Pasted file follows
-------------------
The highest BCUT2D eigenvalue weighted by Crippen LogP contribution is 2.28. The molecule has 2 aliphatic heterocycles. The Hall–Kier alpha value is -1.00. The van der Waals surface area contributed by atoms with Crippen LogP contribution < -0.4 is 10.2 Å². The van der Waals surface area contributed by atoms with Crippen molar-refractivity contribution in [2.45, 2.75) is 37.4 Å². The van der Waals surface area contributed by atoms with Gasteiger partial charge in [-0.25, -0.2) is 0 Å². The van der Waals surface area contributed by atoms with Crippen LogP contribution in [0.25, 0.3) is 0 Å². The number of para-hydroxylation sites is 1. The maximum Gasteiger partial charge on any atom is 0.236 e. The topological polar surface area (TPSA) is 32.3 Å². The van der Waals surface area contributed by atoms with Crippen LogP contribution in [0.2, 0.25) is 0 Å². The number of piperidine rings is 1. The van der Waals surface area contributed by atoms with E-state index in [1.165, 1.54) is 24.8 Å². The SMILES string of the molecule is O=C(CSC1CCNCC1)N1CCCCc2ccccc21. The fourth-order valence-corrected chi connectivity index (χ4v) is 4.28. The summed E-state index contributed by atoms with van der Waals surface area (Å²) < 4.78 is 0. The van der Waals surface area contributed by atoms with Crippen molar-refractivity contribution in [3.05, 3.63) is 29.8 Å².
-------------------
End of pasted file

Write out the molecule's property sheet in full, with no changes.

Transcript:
The highest BCUT2D eigenvalue weighted by Crippen LogP contribution is 2.28. The molecule has 2 aliphatic heterocycles. The Hall–Kier alpha value is -1.00. The van der Waals surface area contributed by atoms with Crippen LogP contribution < -0.4 is 10.2 Å². The van der Waals surface area contributed by atoms with Crippen molar-refractivity contribution in [2.45, 2.75) is 37.4 Å². The van der Waals surface area contributed by atoms with Gasteiger partial charge in [-0.25, -0.2) is 0 Å². The van der Waals surface area contributed by atoms with Crippen LogP contribution in [0.25, 0.3) is 0 Å². The number of para-hydroxylation sites is 1. The maximum Gasteiger partial charge on any atom is 0.236 e. The topological polar surface area (TPSA) is 32.3 Å². The van der Waals surface area contributed by atoms with Crippen LogP contribution in [0.2, 0.25) is 0 Å². The number of piperidine rings is 1. The van der Waals surface area contributed by atoms with E-state index in [1.165, 1.54) is 24.8 Å². The SMILES string of the molecule is O=C(CSC1CCNCC1)N1CCCCc2ccccc21. The fourth-order valence-corrected chi connectivity index (χ4v) is 4.28. The summed E-state index contributed by atoms with van der Waals surface area (Å²) < 4.78 is 0. The van der Waals surface area contributed by atoms with Crippen molar-refractivity contribution in [3.05, 3.63) is 29.8 Å².